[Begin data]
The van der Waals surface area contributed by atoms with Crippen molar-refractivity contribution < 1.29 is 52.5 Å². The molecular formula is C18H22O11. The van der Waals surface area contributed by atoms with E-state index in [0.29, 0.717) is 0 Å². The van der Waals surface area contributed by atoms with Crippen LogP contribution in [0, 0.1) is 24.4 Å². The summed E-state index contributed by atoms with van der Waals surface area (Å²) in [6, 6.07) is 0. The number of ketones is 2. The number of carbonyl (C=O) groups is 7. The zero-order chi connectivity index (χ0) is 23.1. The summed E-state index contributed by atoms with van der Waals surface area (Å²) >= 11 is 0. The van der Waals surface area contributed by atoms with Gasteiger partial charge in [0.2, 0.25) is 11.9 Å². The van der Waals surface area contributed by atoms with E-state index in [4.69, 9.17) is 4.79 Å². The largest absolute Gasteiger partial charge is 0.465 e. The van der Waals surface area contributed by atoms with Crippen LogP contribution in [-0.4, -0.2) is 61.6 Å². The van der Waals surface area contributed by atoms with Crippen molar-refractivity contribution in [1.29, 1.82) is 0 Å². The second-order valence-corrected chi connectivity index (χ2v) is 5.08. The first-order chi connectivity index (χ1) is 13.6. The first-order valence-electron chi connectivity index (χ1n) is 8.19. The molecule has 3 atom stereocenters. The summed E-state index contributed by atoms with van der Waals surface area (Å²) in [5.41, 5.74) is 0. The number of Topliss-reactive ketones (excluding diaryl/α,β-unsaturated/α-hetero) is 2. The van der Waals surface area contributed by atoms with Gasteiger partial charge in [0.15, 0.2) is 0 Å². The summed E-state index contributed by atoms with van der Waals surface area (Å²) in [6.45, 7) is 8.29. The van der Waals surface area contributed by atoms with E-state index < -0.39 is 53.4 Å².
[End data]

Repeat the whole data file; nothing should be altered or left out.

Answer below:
The van der Waals surface area contributed by atoms with Crippen molar-refractivity contribution < 1.29 is 52.5 Å². The molecular formula is C18H22O11. The van der Waals surface area contributed by atoms with E-state index in [0.29, 0.717) is 0 Å². The van der Waals surface area contributed by atoms with Crippen LogP contribution in [0, 0.1) is 24.4 Å². The summed E-state index contributed by atoms with van der Waals surface area (Å²) in [6, 6.07) is 0. The number of ketones is 2. The number of carbonyl (C=O) groups is 7. The zero-order chi connectivity index (χ0) is 23.1. The summed E-state index contributed by atoms with van der Waals surface area (Å²) >= 11 is 0. The van der Waals surface area contributed by atoms with Gasteiger partial charge in [0.2, 0.25) is 11.9 Å². The van der Waals surface area contributed by atoms with E-state index in [4.69, 9.17) is 4.79 Å². The largest absolute Gasteiger partial charge is 0.465 e. The van der Waals surface area contributed by atoms with Crippen LogP contribution in [-0.4, -0.2) is 61.6 Å². The van der Waals surface area contributed by atoms with Crippen molar-refractivity contribution in [1.29, 1.82) is 0 Å². The second-order valence-corrected chi connectivity index (χ2v) is 5.08. The first-order chi connectivity index (χ1) is 13.6. The first-order valence-electron chi connectivity index (χ1n) is 8.19. The molecule has 3 atom stereocenters. The summed E-state index contributed by atoms with van der Waals surface area (Å²) in [5.41, 5.74) is 0. The number of Topliss-reactive ketones (excluding diaryl/α,β-unsaturated/α-hetero) is 2. The van der Waals surface area contributed by atoms with Gasteiger partial charge in [0.15, 0.2) is 0 Å². The summed E-state index contributed by atoms with van der Waals surface area (Å²) in [6.45, 7) is 8.29. The van der Waals surface area contributed by atoms with E-state index < -0.39 is 53.4 Å².